By I.C. R. Prasad, Lighthouse Keeper, Alleppey Lighthouse, India
It was 8:00 a.m., January 26, 2001, not the beginning of a typical day at this Indian light station. Today the nation of India was celebrating its 50th Republic Day. The head light-keeper of Mandvi Lighthouse in the Gulf of Kutch started climbing the spiral stairs of the old bastion of Mandvi Fort where the 21m high circular masonry tower of Mandvi Lighthouse stands. After climbing the 10m high bastion he patiently waited for his assistants who were to report there for the National Flag Hoisting Ceremony.
Glancing from the top of the bastion, which was used as an observation tower of Mandvi Port for many years, he could see the Mandvi town under the transparent shroud of January frost. Inside the port there were several vessels anchored, ready to load common salt from the local salt mines.
The then ruler of Kutch, Rao Khongarji in the year 1580, built the port. To protect the country from pirates and other enemies, forts were constructed at Mandvi and Kachhigadh in the 17th century. Even though armed contingents were stationed at Kachhigadh year round, Mandvi Fort was mostly used as an observation post. In the earlier days, whenever a ship was expected, a flag in the daytime and a fixed light in the night were hoisted on a mast on the bastion to guide the mariners. When the vessel traffic increased, a fixed light inside an optic was installed in 1873. Twelve years later a flashing light with group flash (3) 30 seconds was introduced. The next improvement came in 1949 in the form of a 4th order lens. The present tower was equipped with a modern optic 1000W installed in 1964.
By 8:15 am all of the lighthouse staff in full dress uniforms reported near the flag mast at the outside balcony on this historic morning. At 8:30 am the Head Keeper hoisted the Indian tricolor flag and then all together they saluted the flag and sang the National Anthem.
Since everyone wanted to be at their TV to watch the President of India hoisting the National Flag at the India Gate in New Delhi and watch the colorful Republic Day Parade to follow, without delay they climbed back down the steps from the balcony area. However, they all found it convenient to take their share of sweets distributed at the bottom of the tower.
Then at precisely ten minutes to nine came the first strike of the earth’s fury. The very earth they stood on started shaking violently and there was a loud roaring sound. Looking up at the lighthouse, instead of seeing the flag waving in the sky, they saw the lighthouse waving back and forth. As the shattered lantern room glass started falling from the top of the tower they immediately ran to open space for safety. After a few seconds, everything returned to normal and the lighthouse again stood straight, however it had major cracks throughout the structure.
After the initial shock, the keepers remembered their loved ones staying in the staff quarters. By the grace of the Almighty all the keepers’ family members were safe, but that was not the case of the residents of Mandvi itself and for that matter all of the Rann of Kutch area.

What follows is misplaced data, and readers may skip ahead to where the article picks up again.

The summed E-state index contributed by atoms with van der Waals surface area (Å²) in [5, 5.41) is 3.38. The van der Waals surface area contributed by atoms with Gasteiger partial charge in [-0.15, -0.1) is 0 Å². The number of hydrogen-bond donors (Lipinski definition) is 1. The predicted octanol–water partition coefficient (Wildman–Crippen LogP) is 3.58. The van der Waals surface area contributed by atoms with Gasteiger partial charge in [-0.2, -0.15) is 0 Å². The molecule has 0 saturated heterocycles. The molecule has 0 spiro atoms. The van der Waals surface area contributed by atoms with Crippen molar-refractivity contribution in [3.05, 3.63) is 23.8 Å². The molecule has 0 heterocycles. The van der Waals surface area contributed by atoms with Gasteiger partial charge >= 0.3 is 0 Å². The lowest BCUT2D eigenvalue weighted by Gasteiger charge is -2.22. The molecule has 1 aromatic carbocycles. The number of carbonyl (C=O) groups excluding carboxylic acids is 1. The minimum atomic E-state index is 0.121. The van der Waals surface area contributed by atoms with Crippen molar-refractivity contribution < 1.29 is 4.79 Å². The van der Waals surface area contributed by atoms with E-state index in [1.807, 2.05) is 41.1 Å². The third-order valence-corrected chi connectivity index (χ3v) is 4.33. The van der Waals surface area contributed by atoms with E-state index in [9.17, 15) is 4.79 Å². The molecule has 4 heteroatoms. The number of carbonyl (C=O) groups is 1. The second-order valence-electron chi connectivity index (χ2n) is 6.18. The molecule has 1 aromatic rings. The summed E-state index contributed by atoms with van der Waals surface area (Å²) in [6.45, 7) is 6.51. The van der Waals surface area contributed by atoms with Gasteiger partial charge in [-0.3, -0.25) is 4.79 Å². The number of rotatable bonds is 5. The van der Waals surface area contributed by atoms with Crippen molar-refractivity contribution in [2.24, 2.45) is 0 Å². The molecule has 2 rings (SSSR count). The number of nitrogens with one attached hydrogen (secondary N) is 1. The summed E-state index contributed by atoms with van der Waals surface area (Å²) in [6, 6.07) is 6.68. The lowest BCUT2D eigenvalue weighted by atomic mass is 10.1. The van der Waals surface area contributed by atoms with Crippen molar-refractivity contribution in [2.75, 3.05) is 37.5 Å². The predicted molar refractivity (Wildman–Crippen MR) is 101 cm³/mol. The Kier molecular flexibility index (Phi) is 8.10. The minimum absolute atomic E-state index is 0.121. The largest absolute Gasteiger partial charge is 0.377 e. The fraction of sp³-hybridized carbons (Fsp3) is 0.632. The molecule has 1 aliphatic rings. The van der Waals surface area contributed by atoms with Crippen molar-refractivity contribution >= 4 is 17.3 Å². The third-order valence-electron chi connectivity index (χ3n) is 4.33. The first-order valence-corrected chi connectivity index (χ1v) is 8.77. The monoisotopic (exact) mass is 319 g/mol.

Thousands of people were buried under the debris of their own houses and the death toll in Kutch was calculated at 35,000.
Electricity and communication facilities were cut for weeks and the 60km long highway to the District Headquarters Bhuj was cut due to collapsed bridges and wide cracks in the roads. When the road connection was temporarily reinstated, government inspectors from the Regional Directorate at Jamnagar inspected the lighthouse and recommended the demolition of the tower because of its dangerous condition. These officials also brought with them the news of other losses to the Lighthouse Department of the devastating results of the earthquake that had registered 7.7 on the Richter scale.
Jodiya Lighthouse - destroyed having collapsed during the quake.
Mundra and Bhavnager old port lighthouses, both destroyed.
Jhonston Point Lighthouse - abandoned after quake.
Piroton, Chhachhi, Piram, Okha, Kachhigadh, Mandvi Breakwater, Navinal, Dwarka and Karubar Tapu Lighthouses all suffered damage and would require extensive repairs.
The Mandvi Lighthouse, damaged beyond repair, had to come down. On February 25, 2001, all equipment that could be salvaged was removed form the lantern room. Wire ropes were tied on top of the tower. The other end of the ropes was tied to a heavy earthmover. After clearing the area the signal was given to pull the once illustrious tower down. The bottom of the tower broke and while falling the tower struck on the edge of the bastion and broke into two pieces and collapsed with a thunderous bang.
A new 30 meter lighthouse tower will be constructed in the near future at a nearby site. The people of Rann of Kutch, who are trying to keep the memory of their loved ones, their houses and their lost property close to their hearts, may also keep a place for the Mandvi Lighthouse. Hopefully the new lighthouse will be a timeless memorial to the past and a testimony of hope of a resurrecting generation.
This story appeared in the
December 2001 edition of Lighthouse Digest Magazine. The print edition contains more stories than our internet edition, and each story generally contains more photographs - often many more - in the print edition. For subscription information about the print edition, click here.
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